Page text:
U.S. Rep. Alexandria Ocasio-Cortez (D-Queens, Bronx) reaffirmed her commitment to her controversial hallmark climate change platform by reintroducing the Green New Deal resolution to Congress on Tuesday.
Ocasio-Cortez, alongside U.S. Rep. Ed Marky (D-MA), announced the reintroduction of the resolution, which promotes a 10-year national mobilization plan to fight climate change inspired by President Franklin Delano Roosevelts’ New Deal, during a press conference on the National Mall.
Those who support it say that if the goals of the resolution were implemented, the plan would create millions of union jobs to repair infrastructure, reduce air and water pollution, and fight the country’s economic, social, racial and climate crises.
“The Green New Deal has three core components: jobs, justice and climate,” said Ocasio-Cortez in a statement.
The resolution sparked controversy when it was first introduced in 2019. Critics on the right and the left attacked the plan. President Barack Obama’s former science advisor John P. Holdren said the ten year timeline was too ambitious while U.S. Senator Diane Feinstein (D-CA), who went viral after a confrontation with school children the plan and who voted “present” on the resolution rather than a decisive “yes” or “no,” said it was too broad with its attempt to solve other issues like education, jobs and healthcare. Others said it was too expensive, or not politically viable, it’s predecessor from 2009 since fresh in their minds. Meanwhile others went a step further to say it was an attempt to increase the power of the central government and would lead to a hamburger ban.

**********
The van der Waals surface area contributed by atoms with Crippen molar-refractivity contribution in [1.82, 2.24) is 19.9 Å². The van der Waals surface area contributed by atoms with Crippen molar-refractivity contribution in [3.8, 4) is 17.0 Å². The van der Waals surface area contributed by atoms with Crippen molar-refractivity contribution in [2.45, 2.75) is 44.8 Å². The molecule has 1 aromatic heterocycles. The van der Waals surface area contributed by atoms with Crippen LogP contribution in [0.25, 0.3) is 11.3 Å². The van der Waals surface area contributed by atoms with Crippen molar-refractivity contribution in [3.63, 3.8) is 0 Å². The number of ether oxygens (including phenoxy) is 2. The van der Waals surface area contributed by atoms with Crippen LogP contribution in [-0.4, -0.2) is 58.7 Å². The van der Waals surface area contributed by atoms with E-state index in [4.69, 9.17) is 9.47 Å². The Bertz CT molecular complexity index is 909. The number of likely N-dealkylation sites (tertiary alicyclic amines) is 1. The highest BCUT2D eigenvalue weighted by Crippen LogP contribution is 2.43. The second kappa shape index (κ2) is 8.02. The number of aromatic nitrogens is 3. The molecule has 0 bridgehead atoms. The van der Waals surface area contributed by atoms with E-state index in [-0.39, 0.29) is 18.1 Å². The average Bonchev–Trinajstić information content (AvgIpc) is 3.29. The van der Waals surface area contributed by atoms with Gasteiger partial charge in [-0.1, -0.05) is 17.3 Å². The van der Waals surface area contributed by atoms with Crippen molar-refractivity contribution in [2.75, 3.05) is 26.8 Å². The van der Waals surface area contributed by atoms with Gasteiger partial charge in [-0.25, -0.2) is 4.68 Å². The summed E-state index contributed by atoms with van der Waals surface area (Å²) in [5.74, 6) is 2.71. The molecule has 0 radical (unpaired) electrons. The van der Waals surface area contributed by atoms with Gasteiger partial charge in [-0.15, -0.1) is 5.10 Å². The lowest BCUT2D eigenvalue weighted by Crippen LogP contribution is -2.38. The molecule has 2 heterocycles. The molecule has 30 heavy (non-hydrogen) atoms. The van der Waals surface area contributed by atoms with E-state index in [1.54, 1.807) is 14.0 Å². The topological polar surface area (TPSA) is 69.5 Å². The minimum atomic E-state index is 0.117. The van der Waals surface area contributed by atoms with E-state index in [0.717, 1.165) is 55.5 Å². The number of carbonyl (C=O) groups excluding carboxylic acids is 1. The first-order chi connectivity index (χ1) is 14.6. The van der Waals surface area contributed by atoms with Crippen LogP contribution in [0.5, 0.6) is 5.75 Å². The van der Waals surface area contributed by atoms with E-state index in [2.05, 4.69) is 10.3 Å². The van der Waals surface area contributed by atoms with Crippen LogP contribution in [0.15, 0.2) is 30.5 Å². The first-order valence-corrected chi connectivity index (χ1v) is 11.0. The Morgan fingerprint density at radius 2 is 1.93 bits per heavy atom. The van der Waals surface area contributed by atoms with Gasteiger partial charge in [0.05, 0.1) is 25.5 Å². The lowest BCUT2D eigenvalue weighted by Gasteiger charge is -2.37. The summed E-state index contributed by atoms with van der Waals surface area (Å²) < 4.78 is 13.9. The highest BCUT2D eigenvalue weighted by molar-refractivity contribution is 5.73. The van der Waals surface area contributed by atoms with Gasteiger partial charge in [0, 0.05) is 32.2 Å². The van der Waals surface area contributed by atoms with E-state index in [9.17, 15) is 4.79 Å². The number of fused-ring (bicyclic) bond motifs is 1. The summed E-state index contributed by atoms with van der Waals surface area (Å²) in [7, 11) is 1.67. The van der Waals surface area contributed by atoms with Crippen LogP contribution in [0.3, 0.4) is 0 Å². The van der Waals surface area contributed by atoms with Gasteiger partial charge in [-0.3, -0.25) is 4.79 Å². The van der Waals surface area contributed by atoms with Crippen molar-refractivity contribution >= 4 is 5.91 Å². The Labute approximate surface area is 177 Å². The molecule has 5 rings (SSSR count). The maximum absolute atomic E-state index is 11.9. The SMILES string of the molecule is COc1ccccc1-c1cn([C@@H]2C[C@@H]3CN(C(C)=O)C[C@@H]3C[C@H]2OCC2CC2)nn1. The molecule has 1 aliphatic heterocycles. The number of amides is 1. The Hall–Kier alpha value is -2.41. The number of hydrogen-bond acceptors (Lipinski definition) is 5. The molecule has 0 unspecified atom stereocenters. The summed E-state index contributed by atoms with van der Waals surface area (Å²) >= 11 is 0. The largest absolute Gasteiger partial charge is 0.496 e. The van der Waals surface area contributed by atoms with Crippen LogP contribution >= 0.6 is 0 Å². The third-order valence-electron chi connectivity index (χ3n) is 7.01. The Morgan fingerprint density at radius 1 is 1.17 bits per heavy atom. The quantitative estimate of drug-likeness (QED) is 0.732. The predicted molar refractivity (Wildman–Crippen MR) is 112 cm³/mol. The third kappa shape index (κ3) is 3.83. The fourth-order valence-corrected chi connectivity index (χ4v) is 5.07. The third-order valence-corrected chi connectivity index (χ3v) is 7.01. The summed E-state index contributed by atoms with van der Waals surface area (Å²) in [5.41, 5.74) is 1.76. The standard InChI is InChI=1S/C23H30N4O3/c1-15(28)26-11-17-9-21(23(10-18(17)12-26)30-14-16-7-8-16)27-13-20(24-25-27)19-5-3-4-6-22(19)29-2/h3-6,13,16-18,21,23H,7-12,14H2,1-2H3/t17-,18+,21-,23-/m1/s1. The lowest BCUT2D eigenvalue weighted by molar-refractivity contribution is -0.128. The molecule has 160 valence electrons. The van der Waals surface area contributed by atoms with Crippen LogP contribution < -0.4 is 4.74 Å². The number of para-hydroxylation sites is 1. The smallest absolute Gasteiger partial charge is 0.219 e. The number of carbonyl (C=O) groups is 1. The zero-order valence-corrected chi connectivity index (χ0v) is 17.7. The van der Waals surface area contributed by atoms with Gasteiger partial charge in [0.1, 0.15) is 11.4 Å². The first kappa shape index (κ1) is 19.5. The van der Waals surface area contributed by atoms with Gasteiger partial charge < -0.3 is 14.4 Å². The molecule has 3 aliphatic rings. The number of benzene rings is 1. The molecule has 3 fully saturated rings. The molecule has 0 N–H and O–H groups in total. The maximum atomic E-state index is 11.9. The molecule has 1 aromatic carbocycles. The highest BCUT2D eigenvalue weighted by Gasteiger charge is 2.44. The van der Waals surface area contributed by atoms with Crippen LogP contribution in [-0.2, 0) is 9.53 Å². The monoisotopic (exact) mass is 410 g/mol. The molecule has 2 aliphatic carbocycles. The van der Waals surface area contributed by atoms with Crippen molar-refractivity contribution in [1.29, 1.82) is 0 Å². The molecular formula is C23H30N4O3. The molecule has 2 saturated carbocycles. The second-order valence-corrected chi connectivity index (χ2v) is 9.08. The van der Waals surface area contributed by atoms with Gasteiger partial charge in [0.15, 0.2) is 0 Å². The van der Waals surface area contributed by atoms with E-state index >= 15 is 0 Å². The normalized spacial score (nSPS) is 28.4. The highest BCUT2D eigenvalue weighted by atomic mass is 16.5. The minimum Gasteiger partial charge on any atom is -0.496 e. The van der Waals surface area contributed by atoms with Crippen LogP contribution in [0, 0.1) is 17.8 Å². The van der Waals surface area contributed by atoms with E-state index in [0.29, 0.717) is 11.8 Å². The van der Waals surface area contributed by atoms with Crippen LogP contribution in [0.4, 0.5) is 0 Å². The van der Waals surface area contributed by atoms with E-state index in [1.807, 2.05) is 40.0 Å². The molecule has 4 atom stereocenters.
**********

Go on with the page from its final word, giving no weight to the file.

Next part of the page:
The original resolution did not pass but since then lawmakers in Washington D.C. have introduced more than a dozen pieces of legislation in the spirit of the resolution including the recently introduced Green New Deal for Cities, Counties, States, Tribes, and Territories which would provide funding for local governments to respond to the climate crisis.
Thirteen new co-sponsors joined onto the Green New Deal this year, including two newly elected congressmen from New York City –– U.S. Reps. Ritchie Torres (D-Bronx) and Jamaal Bowman (D-Bronx, Westchester County).
“A Green New Deal is about rewriting the social contract and taking the revolutionary steps we need toward the bright future that all of our kids deserve,” said Bowman.
U.S. Rep. Tom Suozzi (D-Queens, Long Island) backed the Green New Deal the first time around and said he is supporting it again. Climate change has been an issue since the nineties when he first ran for mayor of his hometown, he said.
“Today, it’s even worse with once-in-a-hundred-year storms every year, rising tides, and yearly forest fires,” Suozzi said. “Being bold and ambitious is the only way we will address this crisis. America needs a Green New Deal.”